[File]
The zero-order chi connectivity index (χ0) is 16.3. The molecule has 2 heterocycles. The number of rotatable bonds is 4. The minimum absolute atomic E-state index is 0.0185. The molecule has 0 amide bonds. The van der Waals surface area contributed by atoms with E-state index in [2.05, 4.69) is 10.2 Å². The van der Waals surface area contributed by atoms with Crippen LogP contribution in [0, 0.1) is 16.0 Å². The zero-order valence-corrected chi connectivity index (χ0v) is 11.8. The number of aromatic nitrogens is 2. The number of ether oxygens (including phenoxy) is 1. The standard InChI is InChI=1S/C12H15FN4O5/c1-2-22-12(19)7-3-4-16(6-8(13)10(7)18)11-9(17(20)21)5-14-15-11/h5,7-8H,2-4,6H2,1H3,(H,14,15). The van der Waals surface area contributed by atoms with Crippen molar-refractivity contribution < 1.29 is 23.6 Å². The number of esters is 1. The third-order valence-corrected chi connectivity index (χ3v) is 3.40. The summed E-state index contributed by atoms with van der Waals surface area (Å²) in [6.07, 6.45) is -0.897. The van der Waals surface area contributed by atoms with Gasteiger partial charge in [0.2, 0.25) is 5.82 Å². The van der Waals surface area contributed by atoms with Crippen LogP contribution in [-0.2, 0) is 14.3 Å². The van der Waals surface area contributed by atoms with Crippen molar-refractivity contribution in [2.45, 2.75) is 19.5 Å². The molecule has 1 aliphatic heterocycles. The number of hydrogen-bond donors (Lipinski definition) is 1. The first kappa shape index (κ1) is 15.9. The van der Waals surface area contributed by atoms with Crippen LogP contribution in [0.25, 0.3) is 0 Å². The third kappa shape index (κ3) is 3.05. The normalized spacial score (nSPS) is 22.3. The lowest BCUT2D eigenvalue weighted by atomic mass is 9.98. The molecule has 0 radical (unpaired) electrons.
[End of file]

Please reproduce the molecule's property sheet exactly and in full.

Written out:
The zero-order chi connectivity index (χ0) is 16.3. The molecule has 2 heterocycles. The number of rotatable bonds is 4. The minimum absolute atomic E-state index is 0.0185. The molecule has 0 amide bonds. The van der Waals surface area contributed by atoms with E-state index in [2.05, 4.69) is 10.2 Å². The van der Waals surface area contributed by atoms with Crippen LogP contribution in [0, 0.1) is 16.0 Å². The zero-order valence-corrected chi connectivity index (χ0v) is 11.8. The number of aromatic nitrogens is 2. The number of ether oxygens (including phenoxy) is 1. The standard InChI is InChI=1S/C12H15FN4O5/c1-2-22-12(19)7-3-4-16(6-8(13)10(7)18)11-9(17(20)21)5-14-15-11/h5,7-8H,2-4,6H2,1H3,(H,14,15). The van der Waals surface area contributed by atoms with Crippen molar-refractivity contribution < 1.29 is 23.6 Å². The number of esters is 1. The third-order valence-corrected chi connectivity index (χ3v) is 3.40. The summed E-state index contributed by atoms with van der Waals surface area (Å²) in [6.07, 6.45) is -0.897. The van der Waals surface area contributed by atoms with Gasteiger partial charge in [0.2, 0.25) is 5.82 Å². The van der Waals surface area contributed by atoms with Crippen LogP contribution in [-0.2, 0) is 14.3 Å². The van der Waals surface area contributed by atoms with Crippen molar-refractivity contribution in [2.45, 2.75) is 19.5 Å². The molecule has 1 aliphatic heterocycles. The number of hydrogen-bond donors (Lipinski definition) is 1. The first kappa shape index (κ1) is 15.9. The van der Waals surface area contributed by atoms with Crippen LogP contribution in [0.25, 0.3) is 0 Å². The third kappa shape index (κ3) is 3.05. The normalized spacial score (nSPS) is 22.3. The lowest BCUT2D eigenvalue weighted by atomic mass is 9.98. The molecule has 0 radical (unpaired) electrons.